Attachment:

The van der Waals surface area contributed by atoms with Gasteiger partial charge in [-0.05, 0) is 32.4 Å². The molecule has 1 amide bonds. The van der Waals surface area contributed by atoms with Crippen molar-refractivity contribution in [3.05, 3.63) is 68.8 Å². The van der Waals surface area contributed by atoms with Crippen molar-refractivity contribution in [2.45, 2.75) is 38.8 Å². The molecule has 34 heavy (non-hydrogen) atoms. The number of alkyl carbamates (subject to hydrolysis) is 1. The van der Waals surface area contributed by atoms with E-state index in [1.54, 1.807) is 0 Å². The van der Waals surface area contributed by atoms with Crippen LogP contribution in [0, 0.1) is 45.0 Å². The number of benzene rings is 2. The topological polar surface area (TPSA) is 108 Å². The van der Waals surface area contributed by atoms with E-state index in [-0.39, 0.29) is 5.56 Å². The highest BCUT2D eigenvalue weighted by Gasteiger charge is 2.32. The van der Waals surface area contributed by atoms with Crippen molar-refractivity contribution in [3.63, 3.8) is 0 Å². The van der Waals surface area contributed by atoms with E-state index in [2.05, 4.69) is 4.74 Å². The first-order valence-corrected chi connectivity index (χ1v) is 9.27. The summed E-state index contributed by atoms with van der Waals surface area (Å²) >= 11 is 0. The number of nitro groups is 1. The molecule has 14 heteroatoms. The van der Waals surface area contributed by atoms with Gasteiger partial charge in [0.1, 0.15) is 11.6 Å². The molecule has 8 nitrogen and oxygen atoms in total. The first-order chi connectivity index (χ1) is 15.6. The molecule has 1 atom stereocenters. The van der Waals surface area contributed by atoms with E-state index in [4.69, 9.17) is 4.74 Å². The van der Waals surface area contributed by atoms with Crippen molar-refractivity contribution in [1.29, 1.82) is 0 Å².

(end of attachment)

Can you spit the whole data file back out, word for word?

The van der Waals surface area contributed by atoms with Gasteiger partial charge in [-0.05, 0) is 32.4 Å². The molecule has 1 amide bonds. The van der Waals surface area contributed by atoms with Crippen molar-refractivity contribution in [3.05, 3.63) is 68.8 Å². The van der Waals surface area contributed by atoms with Crippen molar-refractivity contribution in [2.45, 2.75) is 38.8 Å². The molecule has 34 heavy (non-hydrogen) atoms. The number of alkyl carbamates (subject to hydrolysis) is 1. The van der Waals surface area contributed by atoms with E-state index in [1.54, 1.807) is 0 Å². The van der Waals surface area contributed by atoms with Crippen LogP contribution in [0, 0.1) is 45.0 Å². The number of benzene rings is 2. The topological polar surface area (TPSA) is 108 Å². The van der Waals surface area contributed by atoms with E-state index in [-0.39, 0.29) is 5.56 Å². The highest BCUT2D eigenvalue weighted by Gasteiger charge is 2.32. The van der Waals surface area contributed by atoms with Crippen molar-refractivity contribution in [3.63, 3.8) is 0 Å². The van der Waals surface area contributed by atoms with E-state index in [2.05, 4.69) is 4.74 Å². The first-order valence-corrected chi connectivity index (χ1v) is 9.27. The summed E-state index contributed by atoms with van der Waals surface area (Å²) >= 11 is 0. The number of nitro groups is 1. The molecule has 14 heteroatoms. The van der Waals surface area contributed by atoms with Gasteiger partial charge in [0.1, 0.15) is 11.6 Å². The molecule has 8 nitrogen and oxygen atoms in total. The first-order chi connectivity index (χ1) is 15.6. The molecule has 1 atom stereocenters. The van der Waals surface area contributed by atoms with E-state index in [4.69, 9.17) is 4.74 Å². The van der Waals surface area contributed by atoms with Crippen molar-refractivity contribution in [1.29, 1.82) is 0 Å².